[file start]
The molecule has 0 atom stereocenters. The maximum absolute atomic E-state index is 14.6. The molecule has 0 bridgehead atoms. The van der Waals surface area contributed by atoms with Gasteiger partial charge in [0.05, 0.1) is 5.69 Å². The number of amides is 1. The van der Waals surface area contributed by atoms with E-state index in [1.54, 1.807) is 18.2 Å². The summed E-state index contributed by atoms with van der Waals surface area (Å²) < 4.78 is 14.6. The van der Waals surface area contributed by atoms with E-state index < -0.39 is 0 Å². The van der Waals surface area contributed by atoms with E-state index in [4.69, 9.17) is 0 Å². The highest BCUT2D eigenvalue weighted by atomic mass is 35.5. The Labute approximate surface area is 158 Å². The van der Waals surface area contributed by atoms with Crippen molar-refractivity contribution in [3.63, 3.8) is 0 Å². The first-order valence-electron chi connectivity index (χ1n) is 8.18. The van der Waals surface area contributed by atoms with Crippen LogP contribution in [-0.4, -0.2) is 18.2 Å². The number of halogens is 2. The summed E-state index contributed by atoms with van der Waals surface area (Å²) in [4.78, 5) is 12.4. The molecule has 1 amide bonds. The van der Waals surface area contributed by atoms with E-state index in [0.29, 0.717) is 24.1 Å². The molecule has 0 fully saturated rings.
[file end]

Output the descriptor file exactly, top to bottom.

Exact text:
The molecule has 0 atom stereocenters. The maximum absolute atomic E-state index is 14.6. The molecule has 0 bridgehead atoms. The van der Waals surface area contributed by atoms with Gasteiger partial charge in [0.05, 0.1) is 5.69 Å². The number of amides is 1. The van der Waals surface area contributed by atoms with E-state index in [1.54, 1.807) is 18.2 Å². The summed E-state index contributed by atoms with van der Waals surface area (Å²) < 4.78 is 14.6. The van der Waals surface area contributed by atoms with E-state index < -0.39 is 0 Å². The van der Waals surface area contributed by atoms with E-state index in [4.69, 9.17) is 0 Å². The highest BCUT2D eigenvalue weighted by atomic mass is 35.5. The Labute approximate surface area is 158 Å². The van der Waals surface area contributed by atoms with Crippen molar-refractivity contribution in [3.63, 3.8) is 0 Å². The first-order valence-electron chi connectivity index (χ1n) is 8.18. The van der Waals surface area contributed by atoms with Crippen LogP contribution in [-0.4, -0.2) is 18.2 Å². The number of halogens is 2. The summed E-state index contributed by atoms with van der Waals surface area (Å²) in [4.78, 5) is 12.4. The molecule has 1 amide bonds. The van der Waals surface area contributed by atoms with E-state index in [0.29, 0.717) is 24.1 Å². The molecule has 0 fully saturated rings.